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6 minutes reading time (1203 words)

Step by Step

MikeMMfilly Kalena Mac V

December 27th, two days after Christmas. The morning was perfectly glorious. No wind, no clouds, the sun warmed my back through my jacket. I found Mike at the wash rack hosing the soapy suds off a big bay horse. "Good morning Lisa!" his blue eyes smiling at me. I'd asked him the day before if I could shadow him and watch while he worked with the young horses. It has always impressed me how well behaved every Varian horse behaves. It's like they've all been to finishing school, they're all so polite and poised. He waved his arm at me to follow as he walked the horse back to his stall.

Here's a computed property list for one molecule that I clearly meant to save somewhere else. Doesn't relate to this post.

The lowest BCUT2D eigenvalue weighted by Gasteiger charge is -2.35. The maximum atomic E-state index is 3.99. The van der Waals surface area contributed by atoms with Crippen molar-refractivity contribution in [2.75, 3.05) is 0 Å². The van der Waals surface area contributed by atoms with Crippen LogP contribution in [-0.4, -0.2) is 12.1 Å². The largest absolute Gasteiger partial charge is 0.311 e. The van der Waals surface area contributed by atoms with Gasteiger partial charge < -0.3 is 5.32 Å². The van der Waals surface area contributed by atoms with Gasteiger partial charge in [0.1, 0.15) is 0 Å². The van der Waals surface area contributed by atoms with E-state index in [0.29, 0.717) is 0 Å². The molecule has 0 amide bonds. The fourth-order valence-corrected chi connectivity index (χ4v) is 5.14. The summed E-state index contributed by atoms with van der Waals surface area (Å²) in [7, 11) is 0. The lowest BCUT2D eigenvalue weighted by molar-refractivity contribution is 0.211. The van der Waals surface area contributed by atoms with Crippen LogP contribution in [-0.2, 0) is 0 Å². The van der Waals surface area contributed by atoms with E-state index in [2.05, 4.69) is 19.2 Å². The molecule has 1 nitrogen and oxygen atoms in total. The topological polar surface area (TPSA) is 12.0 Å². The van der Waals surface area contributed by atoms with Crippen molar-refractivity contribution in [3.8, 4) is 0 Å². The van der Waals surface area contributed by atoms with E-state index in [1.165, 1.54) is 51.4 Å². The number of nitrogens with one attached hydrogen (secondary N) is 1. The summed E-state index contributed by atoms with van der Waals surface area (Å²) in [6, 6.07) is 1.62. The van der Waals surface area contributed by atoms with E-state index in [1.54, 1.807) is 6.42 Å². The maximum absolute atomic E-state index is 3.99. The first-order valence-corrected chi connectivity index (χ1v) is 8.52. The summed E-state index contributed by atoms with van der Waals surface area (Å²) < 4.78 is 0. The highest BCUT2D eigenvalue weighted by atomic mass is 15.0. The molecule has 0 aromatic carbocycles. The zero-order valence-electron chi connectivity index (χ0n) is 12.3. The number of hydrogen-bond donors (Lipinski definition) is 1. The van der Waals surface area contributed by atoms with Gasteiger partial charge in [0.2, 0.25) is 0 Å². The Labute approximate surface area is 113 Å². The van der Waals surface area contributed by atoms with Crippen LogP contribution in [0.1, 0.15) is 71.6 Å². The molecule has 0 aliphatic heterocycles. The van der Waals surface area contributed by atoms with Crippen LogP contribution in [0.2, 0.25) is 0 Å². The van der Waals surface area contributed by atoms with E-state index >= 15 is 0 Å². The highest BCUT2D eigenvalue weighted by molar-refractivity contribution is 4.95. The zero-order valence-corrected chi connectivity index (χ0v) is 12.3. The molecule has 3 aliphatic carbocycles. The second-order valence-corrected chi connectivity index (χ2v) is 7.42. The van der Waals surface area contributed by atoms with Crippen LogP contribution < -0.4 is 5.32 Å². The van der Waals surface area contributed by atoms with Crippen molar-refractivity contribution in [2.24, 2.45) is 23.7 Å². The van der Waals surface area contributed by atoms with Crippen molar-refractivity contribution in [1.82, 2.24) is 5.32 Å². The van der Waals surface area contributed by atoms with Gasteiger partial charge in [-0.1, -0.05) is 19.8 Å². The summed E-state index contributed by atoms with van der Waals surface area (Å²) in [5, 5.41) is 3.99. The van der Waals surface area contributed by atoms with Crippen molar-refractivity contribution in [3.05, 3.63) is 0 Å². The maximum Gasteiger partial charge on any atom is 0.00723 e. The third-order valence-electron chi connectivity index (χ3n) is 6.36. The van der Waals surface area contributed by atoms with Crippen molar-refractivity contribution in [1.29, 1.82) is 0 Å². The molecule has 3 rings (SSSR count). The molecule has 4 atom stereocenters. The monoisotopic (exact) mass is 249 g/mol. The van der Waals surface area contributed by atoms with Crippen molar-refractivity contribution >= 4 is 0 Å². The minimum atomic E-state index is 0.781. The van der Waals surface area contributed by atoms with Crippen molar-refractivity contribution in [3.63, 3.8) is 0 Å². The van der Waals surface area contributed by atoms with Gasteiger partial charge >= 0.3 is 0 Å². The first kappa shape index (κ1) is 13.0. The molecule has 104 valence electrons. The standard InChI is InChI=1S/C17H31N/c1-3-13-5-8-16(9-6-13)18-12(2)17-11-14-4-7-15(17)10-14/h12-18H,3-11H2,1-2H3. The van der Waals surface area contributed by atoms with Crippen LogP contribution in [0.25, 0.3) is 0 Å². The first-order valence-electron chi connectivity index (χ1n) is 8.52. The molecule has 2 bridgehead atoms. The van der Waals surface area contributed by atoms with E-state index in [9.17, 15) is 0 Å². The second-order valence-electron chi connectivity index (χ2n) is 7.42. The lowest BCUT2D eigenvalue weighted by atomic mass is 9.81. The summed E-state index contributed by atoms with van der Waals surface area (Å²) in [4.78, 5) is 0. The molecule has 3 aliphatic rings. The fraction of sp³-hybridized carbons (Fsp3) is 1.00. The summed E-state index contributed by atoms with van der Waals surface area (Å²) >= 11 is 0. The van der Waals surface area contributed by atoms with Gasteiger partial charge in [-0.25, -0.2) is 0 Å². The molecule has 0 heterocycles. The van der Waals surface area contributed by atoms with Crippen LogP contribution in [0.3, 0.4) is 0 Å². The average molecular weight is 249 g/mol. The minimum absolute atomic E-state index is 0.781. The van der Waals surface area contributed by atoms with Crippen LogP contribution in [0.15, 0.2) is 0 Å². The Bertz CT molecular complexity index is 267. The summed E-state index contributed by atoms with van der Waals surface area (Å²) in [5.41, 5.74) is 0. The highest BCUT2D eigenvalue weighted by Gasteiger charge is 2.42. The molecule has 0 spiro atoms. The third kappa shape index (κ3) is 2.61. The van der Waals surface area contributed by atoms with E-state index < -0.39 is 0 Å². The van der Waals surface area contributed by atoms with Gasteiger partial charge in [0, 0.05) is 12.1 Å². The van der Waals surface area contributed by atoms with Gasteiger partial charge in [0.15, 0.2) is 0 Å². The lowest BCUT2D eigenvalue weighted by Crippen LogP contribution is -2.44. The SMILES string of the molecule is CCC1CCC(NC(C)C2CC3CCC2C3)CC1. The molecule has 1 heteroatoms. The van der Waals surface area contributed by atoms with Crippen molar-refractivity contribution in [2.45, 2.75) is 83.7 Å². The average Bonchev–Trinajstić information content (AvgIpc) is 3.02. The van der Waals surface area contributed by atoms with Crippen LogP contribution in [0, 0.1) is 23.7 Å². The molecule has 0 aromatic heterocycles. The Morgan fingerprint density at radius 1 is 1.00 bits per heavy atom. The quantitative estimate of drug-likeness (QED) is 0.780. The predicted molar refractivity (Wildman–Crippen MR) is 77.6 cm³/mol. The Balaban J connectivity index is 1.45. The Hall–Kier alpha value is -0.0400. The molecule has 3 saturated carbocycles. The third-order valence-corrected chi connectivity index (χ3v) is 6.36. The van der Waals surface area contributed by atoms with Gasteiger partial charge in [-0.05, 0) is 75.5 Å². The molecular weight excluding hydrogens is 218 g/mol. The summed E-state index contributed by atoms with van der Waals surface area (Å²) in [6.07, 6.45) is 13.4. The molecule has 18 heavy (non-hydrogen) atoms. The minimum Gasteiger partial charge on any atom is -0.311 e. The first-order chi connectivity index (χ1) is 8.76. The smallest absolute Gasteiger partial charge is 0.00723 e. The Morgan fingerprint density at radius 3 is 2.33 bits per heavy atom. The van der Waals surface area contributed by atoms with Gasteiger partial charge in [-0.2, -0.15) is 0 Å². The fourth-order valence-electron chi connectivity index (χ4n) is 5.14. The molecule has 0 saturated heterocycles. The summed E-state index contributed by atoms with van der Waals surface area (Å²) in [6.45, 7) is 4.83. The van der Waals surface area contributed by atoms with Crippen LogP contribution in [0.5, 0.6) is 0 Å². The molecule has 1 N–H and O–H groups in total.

After picking up the little black halter from the hook, he slid open the door. "This is a Major Mac baby." He said. The yearling bay filly floated around inside the stall, head high, tail straight up in the air. He stood still and let her watch him and think it over, figure out that he was not going to hurt her. He'd only worked with this filly for three days, and only inside the stall. Peering through the door, I watched as he quietly, gently used his body to encourage the filly to move around as he directed. He spent a lot of time without putting the halter on. She circled him, left and right, little by little trotting around more relaxed and comfortable. He asked her to stop, and when she did, he cooed to her, petting her neck and head, wrapping his arms around her, then he'd let go and step back, and wait for her to think about it. He gently brought her head left and right, and gently pushed on the front of her neck to make her back one step. Once she got curious about him, connected with him, he worked at having her follow him around the stall. Not until she was good at this did he put the halter on, very slowly, very gently. He waited until she said it was okay. There was no head shaking, no dancing around in the stall, it was just a quiet agreement between them. He had no need to pull on the lead rope, she followed his direction like a little lady. He asked her to back up a step, holding loosly to the lead rope, and turning her head just a little bit to unlock one back foot. The instant she stepped back, he dropped the rope and petted her. He slid open the door, and walked her outside into the alley. Delicate little steps carried her hesitantly under the arbor, across the driveway, to the round pen, her big dark eyes scanning everything around her. She'd been out here before, but always with her mother. She kept close to Mike, she was already figuring out this was the safe place to be.